Livia Pertini is 79 and struggling to interest her granddaughter Rosa in the age-old recipes of her home, Fiscino, a tiny hamlet on the slopes of Mount Vesuvius. These recipes reveal the unimaginable hardships of the Second World War - mouse stew, dandelion frittatas - but also tell the story of a young, vivacious Livia. Naive and already war-weary, James Gouding takes up a British Field Security Service position in Naples, 1943. What he doesn't anticipate is that this involves a limited menu of fried Spam fritters and interrogating the would-be Italian fiancees of members of the armed forces. James's chance at true heroism arrives when a German tank is sighted and he is caught in its path. However, it is the imperious and dogmatic Livia who opens the hatch and yells at him to stop being such an idiot. Livia gladly becomes cook, translator and general factotum to James. The two begin to fall in love, knowing that Livia's husband away at war and James's girl back home will mean they can never acknowledge their passion. But the eruption of Vesuvius triggers a chain of explosive events that will force the two to flee behind enemy lines and will alter their lives immeasurably.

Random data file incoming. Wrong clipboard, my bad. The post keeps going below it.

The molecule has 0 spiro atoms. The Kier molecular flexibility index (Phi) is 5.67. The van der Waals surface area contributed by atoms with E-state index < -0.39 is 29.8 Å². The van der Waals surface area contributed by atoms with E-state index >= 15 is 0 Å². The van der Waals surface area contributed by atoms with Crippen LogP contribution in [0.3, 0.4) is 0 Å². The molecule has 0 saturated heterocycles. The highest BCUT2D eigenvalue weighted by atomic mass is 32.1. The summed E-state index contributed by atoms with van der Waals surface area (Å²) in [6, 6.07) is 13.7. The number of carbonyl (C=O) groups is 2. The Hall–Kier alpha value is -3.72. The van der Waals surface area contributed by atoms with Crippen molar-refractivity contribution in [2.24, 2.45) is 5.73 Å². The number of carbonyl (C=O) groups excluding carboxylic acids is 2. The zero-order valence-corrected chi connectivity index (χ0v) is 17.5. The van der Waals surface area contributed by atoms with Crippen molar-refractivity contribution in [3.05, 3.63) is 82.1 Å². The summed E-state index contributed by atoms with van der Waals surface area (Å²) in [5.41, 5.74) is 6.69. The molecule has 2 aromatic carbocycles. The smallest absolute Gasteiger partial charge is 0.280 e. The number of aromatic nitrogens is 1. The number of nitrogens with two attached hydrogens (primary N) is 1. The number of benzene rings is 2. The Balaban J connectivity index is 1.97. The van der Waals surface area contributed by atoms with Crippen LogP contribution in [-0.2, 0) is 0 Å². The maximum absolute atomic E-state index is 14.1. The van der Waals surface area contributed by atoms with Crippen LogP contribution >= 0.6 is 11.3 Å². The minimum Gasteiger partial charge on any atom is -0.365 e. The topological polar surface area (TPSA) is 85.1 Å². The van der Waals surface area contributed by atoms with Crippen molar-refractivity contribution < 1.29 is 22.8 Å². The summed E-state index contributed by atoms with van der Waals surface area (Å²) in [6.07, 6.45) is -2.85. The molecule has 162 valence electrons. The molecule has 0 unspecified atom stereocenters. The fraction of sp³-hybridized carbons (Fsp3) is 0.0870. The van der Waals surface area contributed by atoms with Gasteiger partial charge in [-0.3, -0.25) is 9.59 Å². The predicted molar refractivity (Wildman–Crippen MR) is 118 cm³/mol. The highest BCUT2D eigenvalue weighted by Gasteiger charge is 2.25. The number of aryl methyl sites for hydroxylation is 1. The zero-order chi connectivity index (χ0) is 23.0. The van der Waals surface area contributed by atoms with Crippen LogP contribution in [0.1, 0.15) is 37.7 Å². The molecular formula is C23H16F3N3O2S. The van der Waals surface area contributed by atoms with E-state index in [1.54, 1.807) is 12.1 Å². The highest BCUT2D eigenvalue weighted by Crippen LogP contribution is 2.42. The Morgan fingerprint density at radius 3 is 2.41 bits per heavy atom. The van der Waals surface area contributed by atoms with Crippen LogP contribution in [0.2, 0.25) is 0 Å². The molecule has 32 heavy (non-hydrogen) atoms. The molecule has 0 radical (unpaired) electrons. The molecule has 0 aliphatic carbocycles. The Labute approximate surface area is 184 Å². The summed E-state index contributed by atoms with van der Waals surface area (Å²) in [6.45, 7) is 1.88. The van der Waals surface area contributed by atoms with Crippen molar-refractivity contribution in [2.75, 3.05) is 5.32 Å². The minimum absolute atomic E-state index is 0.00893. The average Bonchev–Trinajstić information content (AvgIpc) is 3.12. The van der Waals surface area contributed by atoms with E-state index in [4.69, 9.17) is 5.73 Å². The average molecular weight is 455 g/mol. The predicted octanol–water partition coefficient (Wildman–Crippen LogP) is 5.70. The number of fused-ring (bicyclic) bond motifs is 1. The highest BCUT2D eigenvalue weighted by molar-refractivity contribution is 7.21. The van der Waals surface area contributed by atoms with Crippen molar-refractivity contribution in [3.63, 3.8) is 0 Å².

Anthony Capella spends part of each year travelling in Italy. He is based in London and this is his second novel.